Men doing more family caregiving could lower their risk of suicide


Colorado State University Professor of Psychology Silvia Sara Canetto has spent many years researching patterns and meanings of suicide by culture, trying to make sense of the variability in women’s and men’s suicide mortality around the world. Suicide rates are generally higher in men than in women, but not everywhere—which suggests cultural influences.

Canetto and colleagues have completed a new study that provides insight into what may contribute to men’s suicide vulnerability. The study tests Canetto’s theory that men’s suicide mortality is related to men’s private-life behaviors, specifically their low engagement in family care work—not just the adversities they may encounter in aspects of their public lives, such as employment.

Theories of male suicide

Many theories have been proposed to explain male suicide, Canetto said. Most link men’s suicide mortality to the stresses and the demands of their employment and their economic-provider roles. These theories typically predict that male suicide rates would be higher when their employment and economic-provider roles are under threat.

Within this perspective, the typical suicide-prevention recommendation is to strengthen men’s employment/economic provider role, for example, via programs that protect or support finding employment. Studies show, however, that economic adversities, including male unemployment, do not fully explain men’s suicide vulnerability.

According to Canetto, men overinvest in economic-provider work, and underinvest in family care work—a pattern that leaves them vulnerable when economic-provider work is threatened or lost.

Men’s family caregiving, unemployment, and suicide

The multinational and multidisciplinary study, published in Social Psychiatry and Psychiatric Epidemiology by Canetto, Ying-Yeh Chen, ZiYi Cai, Qingsong Chang, and Paul Yip, offers evidence of a suicide-protective role for men who engage in family caregiving. In their study, family caregiving was defined as, for example, providing personal care or education for a child, and/or providing care for a dependent adult.

The researchers examined suicide, male family caregiving, and unemployment in 20 countries, including the United States, Austria, Belgium, Canada and Japan. Suicide rates were found to be lower in countries where men reported more family care work.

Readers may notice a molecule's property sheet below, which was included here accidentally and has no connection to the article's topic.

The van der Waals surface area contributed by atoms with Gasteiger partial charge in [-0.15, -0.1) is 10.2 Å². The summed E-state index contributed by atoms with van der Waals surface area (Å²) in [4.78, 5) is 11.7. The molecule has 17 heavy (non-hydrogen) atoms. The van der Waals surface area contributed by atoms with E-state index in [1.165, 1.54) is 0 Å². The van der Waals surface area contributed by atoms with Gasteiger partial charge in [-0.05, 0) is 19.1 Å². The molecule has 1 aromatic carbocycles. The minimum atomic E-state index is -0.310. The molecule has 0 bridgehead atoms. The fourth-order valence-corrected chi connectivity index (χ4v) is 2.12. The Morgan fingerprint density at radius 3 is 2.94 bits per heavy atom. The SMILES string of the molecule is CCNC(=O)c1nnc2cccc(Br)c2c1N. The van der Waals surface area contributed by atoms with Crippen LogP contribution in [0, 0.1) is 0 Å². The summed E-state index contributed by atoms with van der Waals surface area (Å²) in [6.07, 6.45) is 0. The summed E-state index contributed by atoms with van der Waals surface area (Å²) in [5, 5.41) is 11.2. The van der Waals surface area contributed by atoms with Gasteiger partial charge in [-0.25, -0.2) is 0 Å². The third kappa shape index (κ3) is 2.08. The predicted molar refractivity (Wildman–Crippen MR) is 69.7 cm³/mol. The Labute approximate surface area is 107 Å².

In countries where men reported more such care work, higher unemployment rates were not associated with higher suicide rates in men. By contrast, in countries where men reported less family care work, higher unemployment rates were associated with elevated male suicide rates. Incidentally, unemployment benefits did not reduce male suicide rates.

Taken together, the findings of this ecological study suggest that men’s family care work may protect them against suicide, particularly under difficult economic circumstances, Canetto said.

“Our study took a public health perspective. It examined population-level social and economic factors that may be driving population suicide patterns, across a range of countries,” Canetto said. “Its findings point to new directions for suicide prevention.”

“It appears that men benefit from doing family care work in terms of suicide protection. Doing family care work would be a way for men to diversify their sources of meaning and purpose, as well as their social capital and networks” stated Canetto. Men’s greater involvement in family care work would also relieve women of their disproportionate caregiving load, and give children more resources.

The study’s findings suggest incorporating support for engagement in family care work in programs aimed at reducing men’s suicide mortality. “This means expanding beyond dominant frameworks of men’s suicide prevention with their employment-support focus,” Canetto explained. “It also means going beyond treating suicide as just a mental health problem to be solved with mental health ‘treatments.'”

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